```
two.sample.t <- function(){
sample1 <- rnorm(n = 89, mean = 9.8, sd = 1)
sample2 <- rnorm(n = 89, mean = 9.8, sd = 1)
(mean(sample2) - mean(sample1))/sqrt(sd(sample1)^2/89+sd(sample2)^2/89)
}
t.stats <- replicate(n = 10000, two.sample.t())
df <- data.frame(t.stat = t.stats)
ggplot(df) +
geom_histogram(mapping = aes(x = t.stat), bins = 30)
```

```
nu = ((1.04^2/89 + 0.9062^2/89)^2)/(1.04^4/(89^2 * (89-1)) + 0.906^4/(89^2 * (89-1)) )
t.stat <- (9.47 - 10.1)/(sqrt(1.04^2/89 + 0.906^2/89 ))
2 * pt(-abs(t.stat), df = nu)
```

`## [1] 2.746046e-05`

`mean(abs(t.stats) > abs(t.stat))`

`## [1] 1e-04`

A score, such as the decile score in Project 1, is said to satisfy *calibration* if the probability of the individual who was scored \(s\) being actually positive is the same, regardless of their demographic.

Display a bar plot that shows the probability of actually being positive for each decile score, for Caucasians and African Americans. Does it seem that the decile scores satisfy calibration?

For each bar, display the confidence interval associated with it, using `geom_errorbar`

. Does it now seem that the decile scores satisfy calibration?

We can try to see whether calibration is approximately satisfied by looking at the “decile scores” that we can obtain for the Titanic data:

```
titanic <- read.csv("http://guerzhoy.princeton.edu/201s20/titanic.csv")
fit <- glm(Survived ~ Age + Pclass, family = binomial, data = titanic)
titanic$decile <- round(predict(fit, newdata = titanic, type = "response")*10)
titanic.surv <- titanic %>% group_by(decile, Sex) %>%
summarize(Surv.Rate = mean(Survived), Surv.Total = sum(Survived), n = n()) %>%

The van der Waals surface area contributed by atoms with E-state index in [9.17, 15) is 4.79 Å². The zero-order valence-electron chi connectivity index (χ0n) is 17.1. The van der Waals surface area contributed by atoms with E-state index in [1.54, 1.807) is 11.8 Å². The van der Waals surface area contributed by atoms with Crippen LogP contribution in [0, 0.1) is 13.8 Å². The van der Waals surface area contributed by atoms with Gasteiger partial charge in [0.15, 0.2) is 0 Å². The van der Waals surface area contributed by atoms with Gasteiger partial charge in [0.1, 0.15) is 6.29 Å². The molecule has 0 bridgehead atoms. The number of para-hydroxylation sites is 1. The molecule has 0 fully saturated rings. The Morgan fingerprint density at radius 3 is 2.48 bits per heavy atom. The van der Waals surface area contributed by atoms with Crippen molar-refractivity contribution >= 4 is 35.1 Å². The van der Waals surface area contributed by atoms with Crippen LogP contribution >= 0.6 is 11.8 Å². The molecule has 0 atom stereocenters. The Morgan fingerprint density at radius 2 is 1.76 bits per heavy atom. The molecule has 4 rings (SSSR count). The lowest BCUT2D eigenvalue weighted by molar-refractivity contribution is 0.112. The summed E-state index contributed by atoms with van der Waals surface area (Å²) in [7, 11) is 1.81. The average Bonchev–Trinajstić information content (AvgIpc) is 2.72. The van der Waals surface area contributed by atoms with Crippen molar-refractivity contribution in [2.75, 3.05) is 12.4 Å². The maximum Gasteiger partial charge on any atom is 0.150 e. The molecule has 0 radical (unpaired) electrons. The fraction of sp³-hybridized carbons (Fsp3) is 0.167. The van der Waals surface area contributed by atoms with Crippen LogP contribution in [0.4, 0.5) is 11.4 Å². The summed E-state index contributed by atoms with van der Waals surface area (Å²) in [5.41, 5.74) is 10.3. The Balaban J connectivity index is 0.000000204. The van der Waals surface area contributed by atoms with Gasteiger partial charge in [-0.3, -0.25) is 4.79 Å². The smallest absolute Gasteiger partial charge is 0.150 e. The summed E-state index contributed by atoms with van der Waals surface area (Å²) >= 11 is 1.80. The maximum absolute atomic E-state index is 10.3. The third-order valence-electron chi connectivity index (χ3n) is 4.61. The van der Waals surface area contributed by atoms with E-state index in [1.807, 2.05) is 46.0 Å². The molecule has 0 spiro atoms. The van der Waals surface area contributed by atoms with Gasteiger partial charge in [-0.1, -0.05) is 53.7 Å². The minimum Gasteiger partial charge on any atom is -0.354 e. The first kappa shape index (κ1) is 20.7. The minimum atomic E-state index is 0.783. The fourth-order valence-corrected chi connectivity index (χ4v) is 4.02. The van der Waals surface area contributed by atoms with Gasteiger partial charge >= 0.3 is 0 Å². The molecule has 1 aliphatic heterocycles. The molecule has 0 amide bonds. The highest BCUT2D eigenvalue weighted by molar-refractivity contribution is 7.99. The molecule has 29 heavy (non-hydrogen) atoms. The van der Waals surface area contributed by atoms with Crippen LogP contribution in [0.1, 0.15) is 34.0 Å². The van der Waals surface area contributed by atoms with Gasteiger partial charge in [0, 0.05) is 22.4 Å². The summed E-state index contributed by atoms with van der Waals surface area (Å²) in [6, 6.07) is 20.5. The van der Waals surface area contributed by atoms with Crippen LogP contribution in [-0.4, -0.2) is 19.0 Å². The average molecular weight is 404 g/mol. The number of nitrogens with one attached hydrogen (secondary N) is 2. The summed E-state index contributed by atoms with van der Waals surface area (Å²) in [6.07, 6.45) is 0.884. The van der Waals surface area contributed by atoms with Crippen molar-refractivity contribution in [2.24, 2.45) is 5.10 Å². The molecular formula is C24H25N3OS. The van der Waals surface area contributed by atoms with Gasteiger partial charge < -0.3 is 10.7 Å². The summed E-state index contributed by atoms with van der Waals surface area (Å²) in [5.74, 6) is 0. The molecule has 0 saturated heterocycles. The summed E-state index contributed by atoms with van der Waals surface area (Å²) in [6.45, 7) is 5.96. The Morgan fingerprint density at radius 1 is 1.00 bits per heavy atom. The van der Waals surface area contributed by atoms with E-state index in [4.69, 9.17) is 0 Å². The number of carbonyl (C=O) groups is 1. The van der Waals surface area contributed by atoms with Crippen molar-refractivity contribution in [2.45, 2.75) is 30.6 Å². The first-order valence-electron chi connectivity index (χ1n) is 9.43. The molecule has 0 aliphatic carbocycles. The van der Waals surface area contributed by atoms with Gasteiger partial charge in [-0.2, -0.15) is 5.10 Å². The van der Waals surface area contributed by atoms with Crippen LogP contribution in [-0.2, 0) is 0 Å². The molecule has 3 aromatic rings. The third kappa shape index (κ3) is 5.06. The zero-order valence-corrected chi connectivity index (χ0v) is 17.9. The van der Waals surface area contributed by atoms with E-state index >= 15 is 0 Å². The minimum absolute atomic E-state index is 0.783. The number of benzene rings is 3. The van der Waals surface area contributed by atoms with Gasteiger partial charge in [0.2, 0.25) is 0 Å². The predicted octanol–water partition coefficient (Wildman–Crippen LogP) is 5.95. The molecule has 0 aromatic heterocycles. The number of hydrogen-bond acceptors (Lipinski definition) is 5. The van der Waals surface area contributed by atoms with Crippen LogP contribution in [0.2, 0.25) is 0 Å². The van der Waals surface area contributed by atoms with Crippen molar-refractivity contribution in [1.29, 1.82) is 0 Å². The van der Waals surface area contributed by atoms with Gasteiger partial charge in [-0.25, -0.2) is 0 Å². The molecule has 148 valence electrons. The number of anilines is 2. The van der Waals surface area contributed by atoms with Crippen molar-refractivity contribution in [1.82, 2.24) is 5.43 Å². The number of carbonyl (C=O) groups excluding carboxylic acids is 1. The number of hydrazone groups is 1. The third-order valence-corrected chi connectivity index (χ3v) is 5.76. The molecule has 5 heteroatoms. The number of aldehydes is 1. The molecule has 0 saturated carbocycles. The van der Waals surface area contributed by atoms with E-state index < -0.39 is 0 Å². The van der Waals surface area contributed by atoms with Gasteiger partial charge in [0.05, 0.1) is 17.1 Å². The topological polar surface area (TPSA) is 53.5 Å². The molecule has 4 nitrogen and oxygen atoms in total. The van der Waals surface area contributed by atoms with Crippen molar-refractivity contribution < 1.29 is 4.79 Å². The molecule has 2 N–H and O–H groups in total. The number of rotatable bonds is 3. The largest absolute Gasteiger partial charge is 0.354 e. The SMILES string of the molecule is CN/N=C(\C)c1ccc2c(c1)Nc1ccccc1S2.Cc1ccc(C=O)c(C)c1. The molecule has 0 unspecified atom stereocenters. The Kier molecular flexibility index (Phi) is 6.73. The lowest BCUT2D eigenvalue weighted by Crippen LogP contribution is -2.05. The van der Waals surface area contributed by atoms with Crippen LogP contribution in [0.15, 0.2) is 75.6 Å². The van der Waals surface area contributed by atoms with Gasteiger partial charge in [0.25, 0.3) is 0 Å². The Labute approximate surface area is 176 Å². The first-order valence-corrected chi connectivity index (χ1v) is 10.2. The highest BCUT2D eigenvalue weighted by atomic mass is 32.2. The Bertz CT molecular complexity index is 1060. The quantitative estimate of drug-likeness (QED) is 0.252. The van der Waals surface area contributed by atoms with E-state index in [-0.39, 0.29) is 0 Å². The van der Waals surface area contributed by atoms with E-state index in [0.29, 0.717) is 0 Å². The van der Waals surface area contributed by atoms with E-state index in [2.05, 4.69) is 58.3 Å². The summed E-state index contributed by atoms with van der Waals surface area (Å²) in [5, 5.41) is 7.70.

rowwise() %>%
mutate(surv.min = binom.test(Surv.Total, n, p = Surv.Rate)$conf.int[1],
surv.max = binom.test(Surv.Total, n, p = Surv.Rate)$conf.int[2]) %>%
ungroup() %>%
group_by(decile) %>%
filter(n() > 1)
ggplot(titanic.surv, mapping = aes(x = decile, y = Surv.Rate, fill = Sex)) +
geom_bar(stat = "identity", position = "dodge") +
geom_errorbar(mapping = aes(ymin = surv.min, ymax = surv.max), position = "dodge") +
scale_x_continuous(breaks = c(0:10))
```

We’d expect equal survival probabilities for the same deciles if there is calibration. As you can see, that is not exactly the case; furthermore, there are no male passangers at all in the top three deciles.

We can try again, without including sex as a predictor:

```
fit <- glm(Survived ~ Sex + Age + Pclass, family = binomial, data = titanic)
titanic$decile <- round(predict(fit, newdata = titanic, type = "response")*10)
titanic.surv <- titanic %>% group_by(decile, Sex) %>%
summarize(Surv.Rate = mean(Survived), Surv.Total = sum(Survived), n = n()) %>%
rowwise() %>%
mutate(surv.min = binom.test(Surv.Total, n, p = Surv.Rate)$conf.int[1],
surv.max = binom.test(Surv.Total, n, p = Surv.Rate)$conf.int[2]) %>%
ungroup() %>%
group_by(decile) %>%
filter(n() > 1)
ggplot(titanic.surv, mapping = aes(x = decile, y = Surv.Rate, fill = Sex)) +
geom_bar(stat = "identity", position = "dodge") +
geom_errorbar(mapping = aes(ymin = surv.min, ymax = surv.max), position = "dodge") +
scale_x_continuous(breaks = c(0:10))
```

We can’t reject the idea that there is calibration here as well. But since sex is a predictor of survival, we’d expect that there would be no calibration.